A rustic ‘utopia’ in London’s suburbia

MY CHILDHOOD HOME was in the heart of north London’s Hampstead Garden Suburb (‘HGS’). For those of you who are unfamiliar with garden suburbs, here is a definition (from Collins online dictionary) that might begin to help:

“…a suburb of a large established town or city, planned along the lines of a garden city”

And a garden city is (from Collins) is:

“…a planned town of limited size with broad streets and spacious layout, containing trees and open spaces and surrounded by a rural belt”

In Brentham garden suburv

The garden suburb differs from the garden city in two main ways. (1) The former is part of a city, whereas the latter is separated from other cities by countryside (e.g., Welwyn Garden City). (2) The garden city is exclusively or mainly residential, but the garden city can include all that other cities contain.

The first houses in HGS, which was founded by Dame Henrietta Barnett, were completed in 1907. Our house in HGS bore the date 1908.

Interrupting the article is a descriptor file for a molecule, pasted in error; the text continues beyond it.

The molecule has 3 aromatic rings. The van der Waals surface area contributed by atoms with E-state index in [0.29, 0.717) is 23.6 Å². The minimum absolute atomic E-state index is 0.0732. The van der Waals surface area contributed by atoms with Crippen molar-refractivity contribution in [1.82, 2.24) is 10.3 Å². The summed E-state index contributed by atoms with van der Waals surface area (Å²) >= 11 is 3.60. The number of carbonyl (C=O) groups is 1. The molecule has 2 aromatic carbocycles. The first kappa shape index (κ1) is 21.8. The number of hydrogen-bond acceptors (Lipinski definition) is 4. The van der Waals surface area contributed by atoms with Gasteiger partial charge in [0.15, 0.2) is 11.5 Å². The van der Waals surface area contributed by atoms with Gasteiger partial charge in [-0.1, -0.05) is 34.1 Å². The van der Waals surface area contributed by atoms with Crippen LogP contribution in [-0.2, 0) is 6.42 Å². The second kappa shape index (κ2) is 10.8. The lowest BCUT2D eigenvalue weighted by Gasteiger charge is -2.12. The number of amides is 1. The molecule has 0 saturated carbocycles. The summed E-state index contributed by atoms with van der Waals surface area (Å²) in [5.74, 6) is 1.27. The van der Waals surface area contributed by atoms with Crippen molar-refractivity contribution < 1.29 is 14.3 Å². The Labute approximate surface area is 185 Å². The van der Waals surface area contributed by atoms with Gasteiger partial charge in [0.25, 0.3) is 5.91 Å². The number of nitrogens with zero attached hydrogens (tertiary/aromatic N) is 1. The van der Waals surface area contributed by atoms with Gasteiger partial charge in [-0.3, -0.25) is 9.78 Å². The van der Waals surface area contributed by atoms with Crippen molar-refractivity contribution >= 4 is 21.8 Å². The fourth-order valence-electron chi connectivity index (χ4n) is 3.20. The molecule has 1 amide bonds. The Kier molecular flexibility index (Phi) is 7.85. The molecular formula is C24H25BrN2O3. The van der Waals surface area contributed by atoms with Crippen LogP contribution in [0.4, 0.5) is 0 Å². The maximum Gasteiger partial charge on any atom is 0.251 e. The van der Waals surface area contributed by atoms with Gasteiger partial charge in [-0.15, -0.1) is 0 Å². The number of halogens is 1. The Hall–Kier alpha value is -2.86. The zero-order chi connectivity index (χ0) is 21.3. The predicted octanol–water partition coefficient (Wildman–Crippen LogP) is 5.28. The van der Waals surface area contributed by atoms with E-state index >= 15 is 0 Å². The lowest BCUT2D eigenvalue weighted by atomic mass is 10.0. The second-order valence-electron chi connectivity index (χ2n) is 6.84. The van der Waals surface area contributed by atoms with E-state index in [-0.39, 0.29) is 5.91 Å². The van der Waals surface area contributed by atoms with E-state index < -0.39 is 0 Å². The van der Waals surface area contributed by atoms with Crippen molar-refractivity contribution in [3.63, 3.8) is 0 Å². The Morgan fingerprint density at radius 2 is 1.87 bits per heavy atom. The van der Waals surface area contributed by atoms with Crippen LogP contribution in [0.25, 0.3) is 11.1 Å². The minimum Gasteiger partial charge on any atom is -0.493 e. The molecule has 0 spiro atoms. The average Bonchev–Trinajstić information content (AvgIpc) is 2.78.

Brentham Garden Suburb (‘BGS’) was founded earlier than HGS: in 1901. One of its founders was Ebenezer Howard, the who founded The Garden City Movement in 1899. BGS is located close to the River Brent, where it flows through the Borough of Ealing. Its architecture was influenced by the Arts and Crafts Movement, which was inspired by the philosophy of the social reformer and designer William Morris.

On a recent visit to BGS, the first for me, I was impressed by the similarity of many of its houses to those which I had grown up amongst in the HGS. The similarities are not surprising when you learn that from 1907 onwards for a few years, BGS’s planning was under the supervision of Raymond Unwin, the architect who planned the layout of HGS. Most of the buildings built after 1907 in BGS were designed by Frederic Cavendish Pearson and George Lister Sutcliffe, who were both in sympathy with Unwin’s ideas.

Most of the houses in BGS were built before the 1920s. This was not the case in the larger HGS, where building on a substantial scale continued into the 1930s. So, whereas Art Deco buildings and some other modern designs can be spotted in the HGS, this is not the case in the more architecturally homogenous BGS. A visit to BGS is worthwhile, especially if you are familiar with other garden suburbs and garden cities.

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